The Faith We Have is Enough

Year C, Seventeenth Sunday after Pentecost, Proper 22, 6 October 2019
Luke 17:5-10
Trinity Church on the Green

I will admit from the get-go that today’s Gospel makes me uneasy.

First, there’s the mustard seed. We all know this one, right? The tiny mustard seed, that’s only 1 or 2 millimeters in size, that can grow into a large and unruly bush. Tiny efforts can produce big results. Watch out, that almost sounds like a prosperity gospel pitch!  Jesus seems to promise the disciples that by having a teeny, tiny, mustard seed sized bit of faith, that magic and miracles can happen. One’s best guess is that Jesus gestured to the mulberry tree as it just happened to be the closest prop at the time – and Jesus, in the moment, dreamt up a random, unlikely scenario, that it could be uprooted and planted in the sea. Somehow, I doubt any of us here have ever done our landscaping by our faith alone. Yet we all know this maxim, and perhaps some of us have even had it used against us.  I recall that, during our last move,  I cleaned out a container of mustard seeds from our kitchen spice cabinet – not because I ever use mustard seeds in recipes, mind you, but because I had been to countless retreats and other churchy events where the theme was “Just have faith the size of a mustard seed!” I had been given such a mustard seed each time, so I had accumulated many, many mustard seeds – I’m not sure my faith increased – my mustard seeds did, and alas, they eventually went in the trash bin.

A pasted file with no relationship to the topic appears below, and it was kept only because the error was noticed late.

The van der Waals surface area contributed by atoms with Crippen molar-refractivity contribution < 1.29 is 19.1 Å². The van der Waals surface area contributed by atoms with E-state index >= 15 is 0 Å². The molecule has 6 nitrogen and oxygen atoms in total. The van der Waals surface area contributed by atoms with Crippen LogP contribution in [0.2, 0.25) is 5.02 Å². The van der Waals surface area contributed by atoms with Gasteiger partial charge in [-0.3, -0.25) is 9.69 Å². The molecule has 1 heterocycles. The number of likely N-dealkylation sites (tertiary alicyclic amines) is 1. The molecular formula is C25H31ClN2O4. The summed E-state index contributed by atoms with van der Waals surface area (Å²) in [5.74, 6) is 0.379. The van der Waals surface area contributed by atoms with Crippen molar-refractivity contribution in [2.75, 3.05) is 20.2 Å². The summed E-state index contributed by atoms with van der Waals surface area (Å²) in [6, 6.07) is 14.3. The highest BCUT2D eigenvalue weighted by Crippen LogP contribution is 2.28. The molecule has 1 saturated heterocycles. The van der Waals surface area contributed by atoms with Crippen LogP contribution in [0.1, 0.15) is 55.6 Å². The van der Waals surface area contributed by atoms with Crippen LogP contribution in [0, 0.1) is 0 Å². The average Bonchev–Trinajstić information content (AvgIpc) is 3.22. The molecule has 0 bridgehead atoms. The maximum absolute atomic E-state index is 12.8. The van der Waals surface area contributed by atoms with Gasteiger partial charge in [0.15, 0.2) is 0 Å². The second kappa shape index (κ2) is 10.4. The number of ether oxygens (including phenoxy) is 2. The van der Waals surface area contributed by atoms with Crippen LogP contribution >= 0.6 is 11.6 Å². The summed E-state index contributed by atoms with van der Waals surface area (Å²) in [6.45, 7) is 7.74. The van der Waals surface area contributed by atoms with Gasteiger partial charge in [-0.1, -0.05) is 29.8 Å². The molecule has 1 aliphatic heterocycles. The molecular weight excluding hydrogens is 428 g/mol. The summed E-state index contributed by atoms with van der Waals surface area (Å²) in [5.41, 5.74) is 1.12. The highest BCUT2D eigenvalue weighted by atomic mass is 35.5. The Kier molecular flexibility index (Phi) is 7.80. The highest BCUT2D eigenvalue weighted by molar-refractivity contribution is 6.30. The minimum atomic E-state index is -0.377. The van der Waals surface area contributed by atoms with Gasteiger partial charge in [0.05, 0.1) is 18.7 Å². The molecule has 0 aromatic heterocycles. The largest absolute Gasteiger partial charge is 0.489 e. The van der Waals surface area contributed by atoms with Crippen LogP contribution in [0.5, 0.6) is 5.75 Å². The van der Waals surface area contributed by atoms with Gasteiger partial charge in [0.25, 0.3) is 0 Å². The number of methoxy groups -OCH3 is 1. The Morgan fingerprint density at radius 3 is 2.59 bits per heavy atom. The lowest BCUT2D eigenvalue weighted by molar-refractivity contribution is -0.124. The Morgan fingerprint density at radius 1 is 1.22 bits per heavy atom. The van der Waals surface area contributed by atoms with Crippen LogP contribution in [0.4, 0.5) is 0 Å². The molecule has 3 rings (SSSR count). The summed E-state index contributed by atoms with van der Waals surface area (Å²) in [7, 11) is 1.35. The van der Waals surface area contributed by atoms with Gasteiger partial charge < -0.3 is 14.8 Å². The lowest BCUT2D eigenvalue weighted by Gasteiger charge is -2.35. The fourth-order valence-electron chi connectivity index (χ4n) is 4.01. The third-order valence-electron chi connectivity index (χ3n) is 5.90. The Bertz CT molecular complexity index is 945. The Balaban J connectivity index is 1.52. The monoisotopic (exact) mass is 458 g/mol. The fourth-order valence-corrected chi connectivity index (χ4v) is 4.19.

Ok, ok. Luke’s Jesus is not being literal, or talking about magic, we know that he is speaking through metaphor.

But then, Jesus goes on to admonish the disciples, while talking about problematic slave and master dynamics. I find this part of the passage especially jarring, and I can only imagine how it sounds to people of color to hear it suggested that the disciples, and we in turn, should see ourselves as “worthless slaves.” You will note that “slaves” is what is printed in your bulletin, but Deacon Kyle and I decided he would substitute “servants” in his proclamation of the Gospel, especially as the original word can be translated either way.  As we live in a country in which the aftereffects of a dehumanizing and deadly system of slavery are still experienced by far too many, we must use great care – one could easily hear this and experience it as a tipping point.

So what is the good news in this passage? What is Jesus really teaching us about faith?

At the very least, Jesus is saying that faith can’t be quantified. He seems to think that the disciples’ request for him to increase their faith is misguided. Jesus answers not about quantity, but about sufficiency: he affirms the power of faith.

Jesus then introduces the problematic second metaphor: that of a slave who works without expectation of special treatment. Again, one can hear this in a most negative way, that an obedient disciple must do as they’re told, and that they are worthless. This borders on spiritual abuse.